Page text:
Author(s): Dillmann WH
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Abstract Changes in thyroid status markedly influence cardiac contractile and electrical activity. The predominant route by which triiodothyronine (T3) affects cardiac action is by exerting a direct effect in cardiac myocytes through binding to thyroid hormone nuclear receptor isoforms. In addition, T3 modifies cardiac action by alterations in the vascular system and decreases afterload of the left ventricle by subtle modification related to the sympathetic system. The importance of T3 nuclear receptor function has been further demonstrated by studies in null mutant mice in which thyroid hormone receptor-alpha (TRalpha) and thyroid hormone receptor-beta (TRbeta) or both are deleted. In mice with null mutations of the TRalpha, a markedly decreased heart rate and decreased contractile performance occurs in contrast to mice with deletion of TRbeta that have a normal heart rate and a normal contractile performance under baseline conditions. Thyroid hormone influences on heart rate are exerted by specific ion channel proteins in the sinus node of the left atrium. Some of these ion channels, such as the IF channel, the sodium/calcium exchanger protein, the L-type and T-type calcium channel, and the ryanodine channel are targets for thyroid hormone action. The increased contractile performance induced by T3 is largely mediated by increased expression of the calcium adenosine triphosphatase (ATPase) of the sarcoplasmic reticulum and decreased expression of phospholamban and T3 increases the phosphorylation status of phospholamban. The significant influence that is exerted by thyroid hormone signaling system related to contractile and electrical activity in the heart and the molecular basis for these alterations continues to be clarified.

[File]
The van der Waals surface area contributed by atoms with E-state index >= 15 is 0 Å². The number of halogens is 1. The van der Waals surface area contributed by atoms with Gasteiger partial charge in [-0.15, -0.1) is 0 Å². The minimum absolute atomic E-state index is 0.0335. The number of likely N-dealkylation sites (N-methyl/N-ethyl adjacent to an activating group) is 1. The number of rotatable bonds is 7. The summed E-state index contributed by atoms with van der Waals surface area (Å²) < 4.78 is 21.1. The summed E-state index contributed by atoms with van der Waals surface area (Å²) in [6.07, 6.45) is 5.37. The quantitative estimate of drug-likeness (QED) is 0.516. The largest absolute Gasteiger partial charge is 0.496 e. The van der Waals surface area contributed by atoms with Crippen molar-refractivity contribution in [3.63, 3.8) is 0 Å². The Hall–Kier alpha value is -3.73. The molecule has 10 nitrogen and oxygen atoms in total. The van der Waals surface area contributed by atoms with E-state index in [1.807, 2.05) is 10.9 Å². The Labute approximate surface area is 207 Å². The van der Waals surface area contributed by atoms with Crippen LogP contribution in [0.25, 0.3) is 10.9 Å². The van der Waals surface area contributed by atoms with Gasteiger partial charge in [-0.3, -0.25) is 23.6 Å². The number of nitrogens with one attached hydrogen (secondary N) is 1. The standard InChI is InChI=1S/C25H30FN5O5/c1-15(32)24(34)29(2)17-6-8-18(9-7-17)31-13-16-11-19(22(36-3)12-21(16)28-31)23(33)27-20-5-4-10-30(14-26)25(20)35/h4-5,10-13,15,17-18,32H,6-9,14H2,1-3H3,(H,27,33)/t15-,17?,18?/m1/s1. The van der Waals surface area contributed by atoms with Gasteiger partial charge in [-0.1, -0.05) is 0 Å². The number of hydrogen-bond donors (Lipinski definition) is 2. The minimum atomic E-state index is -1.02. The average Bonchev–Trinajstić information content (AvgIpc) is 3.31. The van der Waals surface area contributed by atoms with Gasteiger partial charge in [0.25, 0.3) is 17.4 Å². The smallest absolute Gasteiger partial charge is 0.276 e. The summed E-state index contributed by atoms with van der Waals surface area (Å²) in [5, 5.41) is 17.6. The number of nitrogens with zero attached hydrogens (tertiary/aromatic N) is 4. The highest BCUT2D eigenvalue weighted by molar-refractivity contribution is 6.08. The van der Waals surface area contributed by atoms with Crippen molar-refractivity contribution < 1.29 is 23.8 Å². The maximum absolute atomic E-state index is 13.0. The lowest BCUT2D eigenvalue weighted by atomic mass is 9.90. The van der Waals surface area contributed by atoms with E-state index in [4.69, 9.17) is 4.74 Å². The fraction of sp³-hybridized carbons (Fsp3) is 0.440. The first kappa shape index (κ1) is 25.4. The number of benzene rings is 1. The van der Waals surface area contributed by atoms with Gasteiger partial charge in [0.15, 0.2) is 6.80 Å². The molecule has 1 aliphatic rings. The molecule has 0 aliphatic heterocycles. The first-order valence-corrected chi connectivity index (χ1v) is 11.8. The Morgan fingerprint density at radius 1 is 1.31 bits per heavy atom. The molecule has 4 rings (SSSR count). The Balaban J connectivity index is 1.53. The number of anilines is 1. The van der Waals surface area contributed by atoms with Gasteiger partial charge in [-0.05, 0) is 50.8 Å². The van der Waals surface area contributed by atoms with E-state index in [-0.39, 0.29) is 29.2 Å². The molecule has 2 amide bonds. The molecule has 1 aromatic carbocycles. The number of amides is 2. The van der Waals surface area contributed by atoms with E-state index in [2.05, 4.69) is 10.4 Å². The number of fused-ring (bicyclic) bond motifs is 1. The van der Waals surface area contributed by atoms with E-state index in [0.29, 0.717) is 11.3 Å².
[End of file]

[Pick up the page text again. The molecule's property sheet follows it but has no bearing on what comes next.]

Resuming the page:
This article was published in Thyroid
and referenced in Biology and Medicine